I know that sounds like a weird idea, but I kinda want to experiment with this.

Over the past few months, I've kinda turned Ubuntu into my own little Frankenstein's monster, but whatever you tell me should still work.


Hm, quite a hacky solution, but it works! First of all install the following things:

sudo apt-get install xmacro expect mpg321

xmacro is the program that will detect your mouse clicks. expect is the program that will listen to the output of xmacro for your mouse clicks so as to execute mpg321, which is a command line player!

So, run this script from inside a terminal:

#!/usr/bin/expect -f
spawn xmacrorec2

while { 1 } {
   expect "ButtonRelease 1"
   system mpg321 /home/alex/Music/notification/notification.mp3&

When you execute the above script (I repeat, through a terminal) you will be asked for an input key. Give an unusual key (e.g. F7), this will be the key that, no matter when you press it, it will stop this process from going on.

So, just, inside the above script, set mpg321 to a valid mp3 file of yours and test it :)

It works just fine under Ubuntu 12.04 but I have used all of these 3 tools under Oneiric without a problem!

xmacrorec2 may take as argument the expected key (-k argument) as a kei code. This helps you a lot if you want to put the above script to your startup applications, because it will not ask for an input key each time. In order to find the appropriate key code that you want to use, you have to install the tiny program xbindkeys:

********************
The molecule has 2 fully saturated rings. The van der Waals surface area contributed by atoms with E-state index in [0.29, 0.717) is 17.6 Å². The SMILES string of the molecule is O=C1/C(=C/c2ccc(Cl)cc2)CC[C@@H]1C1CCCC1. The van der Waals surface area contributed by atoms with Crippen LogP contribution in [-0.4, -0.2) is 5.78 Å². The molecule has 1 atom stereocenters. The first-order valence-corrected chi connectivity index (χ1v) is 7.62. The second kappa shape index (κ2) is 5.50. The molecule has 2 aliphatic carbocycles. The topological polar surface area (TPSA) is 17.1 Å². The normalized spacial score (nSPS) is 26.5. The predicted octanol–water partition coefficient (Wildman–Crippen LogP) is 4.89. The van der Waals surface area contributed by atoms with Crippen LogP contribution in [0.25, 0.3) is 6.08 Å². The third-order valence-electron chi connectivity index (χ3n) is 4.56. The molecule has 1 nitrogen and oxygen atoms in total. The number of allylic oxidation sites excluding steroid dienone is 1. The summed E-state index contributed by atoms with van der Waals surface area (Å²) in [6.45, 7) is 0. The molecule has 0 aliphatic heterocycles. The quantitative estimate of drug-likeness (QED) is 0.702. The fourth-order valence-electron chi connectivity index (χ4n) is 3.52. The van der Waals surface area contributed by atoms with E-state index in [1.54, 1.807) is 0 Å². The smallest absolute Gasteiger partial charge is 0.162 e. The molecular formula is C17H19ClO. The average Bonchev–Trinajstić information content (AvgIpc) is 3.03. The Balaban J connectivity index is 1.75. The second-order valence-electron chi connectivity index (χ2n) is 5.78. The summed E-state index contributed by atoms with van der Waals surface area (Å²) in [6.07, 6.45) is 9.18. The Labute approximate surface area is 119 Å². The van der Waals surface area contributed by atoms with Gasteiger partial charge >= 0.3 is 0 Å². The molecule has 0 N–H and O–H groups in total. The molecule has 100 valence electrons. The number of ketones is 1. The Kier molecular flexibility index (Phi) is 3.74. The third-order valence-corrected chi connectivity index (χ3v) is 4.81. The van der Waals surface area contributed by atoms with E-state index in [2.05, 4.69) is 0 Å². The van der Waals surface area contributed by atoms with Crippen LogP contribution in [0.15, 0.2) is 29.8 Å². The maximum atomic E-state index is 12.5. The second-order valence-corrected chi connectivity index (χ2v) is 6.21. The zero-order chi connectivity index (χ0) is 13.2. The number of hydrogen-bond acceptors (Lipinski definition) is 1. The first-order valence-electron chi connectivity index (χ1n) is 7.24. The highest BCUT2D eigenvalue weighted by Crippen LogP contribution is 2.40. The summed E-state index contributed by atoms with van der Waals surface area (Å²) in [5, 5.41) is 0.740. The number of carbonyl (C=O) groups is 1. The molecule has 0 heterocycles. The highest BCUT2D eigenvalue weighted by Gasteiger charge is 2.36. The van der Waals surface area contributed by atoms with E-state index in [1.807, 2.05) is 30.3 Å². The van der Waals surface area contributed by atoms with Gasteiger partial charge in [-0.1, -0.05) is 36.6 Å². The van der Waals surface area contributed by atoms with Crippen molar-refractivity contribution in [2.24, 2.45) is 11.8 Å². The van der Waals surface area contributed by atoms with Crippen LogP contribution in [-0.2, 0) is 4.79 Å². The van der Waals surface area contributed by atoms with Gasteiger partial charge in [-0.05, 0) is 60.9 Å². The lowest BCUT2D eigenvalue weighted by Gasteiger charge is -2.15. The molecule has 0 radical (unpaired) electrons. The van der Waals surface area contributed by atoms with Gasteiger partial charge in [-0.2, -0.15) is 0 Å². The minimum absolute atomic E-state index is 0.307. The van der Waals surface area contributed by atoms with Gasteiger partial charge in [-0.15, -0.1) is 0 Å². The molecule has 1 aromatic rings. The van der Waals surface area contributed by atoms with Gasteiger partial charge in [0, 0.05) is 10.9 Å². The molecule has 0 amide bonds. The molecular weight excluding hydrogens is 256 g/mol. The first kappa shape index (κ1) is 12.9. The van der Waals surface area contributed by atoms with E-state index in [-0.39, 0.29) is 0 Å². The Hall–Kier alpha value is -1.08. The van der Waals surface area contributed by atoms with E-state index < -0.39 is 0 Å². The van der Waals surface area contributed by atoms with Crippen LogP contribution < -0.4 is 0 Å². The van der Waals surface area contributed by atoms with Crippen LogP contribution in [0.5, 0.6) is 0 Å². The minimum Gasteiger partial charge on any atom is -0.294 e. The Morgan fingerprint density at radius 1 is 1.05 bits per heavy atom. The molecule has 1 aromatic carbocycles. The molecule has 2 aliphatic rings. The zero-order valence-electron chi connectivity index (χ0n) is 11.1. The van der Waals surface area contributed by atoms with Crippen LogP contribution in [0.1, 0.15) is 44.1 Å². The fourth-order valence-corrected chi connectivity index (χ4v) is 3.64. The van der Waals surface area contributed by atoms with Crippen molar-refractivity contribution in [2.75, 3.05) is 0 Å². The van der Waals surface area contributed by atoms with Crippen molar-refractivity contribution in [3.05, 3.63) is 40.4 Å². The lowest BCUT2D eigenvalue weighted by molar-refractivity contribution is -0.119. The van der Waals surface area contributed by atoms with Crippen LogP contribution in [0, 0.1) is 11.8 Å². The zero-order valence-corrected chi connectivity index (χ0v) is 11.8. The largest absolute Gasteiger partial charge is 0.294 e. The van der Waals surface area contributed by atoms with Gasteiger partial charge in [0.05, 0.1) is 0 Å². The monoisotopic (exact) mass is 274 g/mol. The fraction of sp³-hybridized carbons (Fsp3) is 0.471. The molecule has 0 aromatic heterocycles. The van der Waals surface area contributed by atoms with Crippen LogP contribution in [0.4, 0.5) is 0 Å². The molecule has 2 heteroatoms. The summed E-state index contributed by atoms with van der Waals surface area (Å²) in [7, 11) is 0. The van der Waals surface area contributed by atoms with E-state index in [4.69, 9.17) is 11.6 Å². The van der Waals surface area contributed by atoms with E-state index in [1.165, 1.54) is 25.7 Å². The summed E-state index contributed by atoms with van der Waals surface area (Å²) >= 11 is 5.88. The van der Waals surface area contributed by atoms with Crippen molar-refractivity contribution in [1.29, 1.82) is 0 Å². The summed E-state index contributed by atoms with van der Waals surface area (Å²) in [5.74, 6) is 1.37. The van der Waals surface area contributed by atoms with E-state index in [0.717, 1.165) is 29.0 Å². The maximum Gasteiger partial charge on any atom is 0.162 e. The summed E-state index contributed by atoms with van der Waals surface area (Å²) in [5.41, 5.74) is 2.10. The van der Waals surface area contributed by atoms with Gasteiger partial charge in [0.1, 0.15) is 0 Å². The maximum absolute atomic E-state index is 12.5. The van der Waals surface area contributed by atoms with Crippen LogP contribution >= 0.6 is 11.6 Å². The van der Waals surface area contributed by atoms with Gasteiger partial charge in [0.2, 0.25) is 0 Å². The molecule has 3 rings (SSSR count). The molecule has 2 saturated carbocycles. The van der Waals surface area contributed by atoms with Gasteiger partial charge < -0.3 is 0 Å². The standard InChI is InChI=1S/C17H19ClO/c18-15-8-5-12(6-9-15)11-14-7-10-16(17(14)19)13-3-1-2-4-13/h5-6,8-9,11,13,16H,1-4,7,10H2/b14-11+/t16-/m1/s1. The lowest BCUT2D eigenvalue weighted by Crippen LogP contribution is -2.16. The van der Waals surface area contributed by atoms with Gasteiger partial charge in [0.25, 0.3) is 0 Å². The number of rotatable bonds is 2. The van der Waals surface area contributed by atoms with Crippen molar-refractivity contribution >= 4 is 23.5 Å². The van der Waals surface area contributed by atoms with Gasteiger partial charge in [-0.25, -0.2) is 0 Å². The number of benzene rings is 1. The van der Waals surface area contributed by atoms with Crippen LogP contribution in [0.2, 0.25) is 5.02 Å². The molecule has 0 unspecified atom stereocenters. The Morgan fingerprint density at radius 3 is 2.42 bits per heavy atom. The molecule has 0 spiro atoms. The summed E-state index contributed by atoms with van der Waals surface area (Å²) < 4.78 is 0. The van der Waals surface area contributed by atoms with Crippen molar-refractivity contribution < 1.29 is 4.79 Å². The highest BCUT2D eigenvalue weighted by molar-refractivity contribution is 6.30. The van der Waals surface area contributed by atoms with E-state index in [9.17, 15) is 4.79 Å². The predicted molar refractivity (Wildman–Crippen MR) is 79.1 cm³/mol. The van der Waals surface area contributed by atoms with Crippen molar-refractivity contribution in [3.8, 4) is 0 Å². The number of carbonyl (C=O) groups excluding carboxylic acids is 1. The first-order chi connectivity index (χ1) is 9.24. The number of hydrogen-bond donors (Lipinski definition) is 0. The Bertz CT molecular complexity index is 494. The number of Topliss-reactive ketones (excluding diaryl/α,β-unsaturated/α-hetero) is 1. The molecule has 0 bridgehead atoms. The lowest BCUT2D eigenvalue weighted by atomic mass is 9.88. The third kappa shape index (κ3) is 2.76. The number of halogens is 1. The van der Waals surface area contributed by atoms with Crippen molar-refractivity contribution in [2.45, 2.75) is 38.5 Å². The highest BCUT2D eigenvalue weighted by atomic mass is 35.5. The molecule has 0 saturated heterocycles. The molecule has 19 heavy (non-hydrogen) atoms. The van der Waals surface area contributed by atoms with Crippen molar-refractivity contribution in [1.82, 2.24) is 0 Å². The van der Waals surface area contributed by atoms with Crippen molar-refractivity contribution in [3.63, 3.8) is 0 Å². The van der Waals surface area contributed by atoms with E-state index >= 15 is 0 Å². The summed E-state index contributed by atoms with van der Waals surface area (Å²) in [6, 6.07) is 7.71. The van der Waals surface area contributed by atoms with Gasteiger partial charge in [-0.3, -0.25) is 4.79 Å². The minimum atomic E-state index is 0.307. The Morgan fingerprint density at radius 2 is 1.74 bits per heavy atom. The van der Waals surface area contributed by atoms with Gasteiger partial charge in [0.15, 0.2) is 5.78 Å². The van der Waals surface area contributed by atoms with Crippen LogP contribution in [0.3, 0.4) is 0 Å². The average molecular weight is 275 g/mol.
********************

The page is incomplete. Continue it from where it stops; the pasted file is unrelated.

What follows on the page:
sudo apt-get install xbindkeys

Then do:

touch ~/.xbindkeysrc
xbindkeys -k

After the last command, a small window will appear, without doing anything to it, give it a keyboard input, let's say F7. You will see something like this:

You can use one of the two lines after "NoCommand"
in $HOME/.xbindkeysrc to bind a key.
"(Scheme function)"
m:0x0 + c:73

Notice the line:

    m:0x0 + c:73

The code 73 is the one expected by xmacrorec2. So, you can add to the above script a -k argument, like this: spawn xmacrorec2 -k 73 and it will automatically start. After you have finished editing the script, save it to a stable directory (I mean a directory you will not delete/move to the close future), like ~/Documents and give it executable permissions (right click on it->Properties->Permissions->Allow executing file as program, or, through the terminal, chmod +x script_name.sh). Then, simply add your script to your Startup Applications. Of course, whenever you want this sound to stop, you will have to give the corresponding keyboard input, like F7.

PS: If you don't want to install an extra command line mp3 player (like mpg321), then you may use the pre-installed player canberra-gtk-play, which is used as

canberra-gtk-play -f music.wav

The disadvantage of it is that it can only play certain ogg and wav files.

  • I'll try your command. Also, what means the -f in the beginning and the spawn command? – Lucio Aug 19 '12 at 0:38
  • And don't you know something else that mpg321 to don't install an external program? – Lucio Aug 19 '12 at 0:42
  • The manpage (man expect) guided me so as what to be my 1st line of the script. Another pre-installed command line player is canberra-gtk-play and can be called as canberra-gtk-play -f file.ogg. The con of this program is that it can only play certain ogg and wav files only. – hytromo Aug 19 '12 at 8:37
  • Right now I can't prove your method, because of a GPG error when updating. – Lucio Aug 19 '12 at 21:58
  • ok, take your time. – hytromo Aug 19 '12 at 22:02

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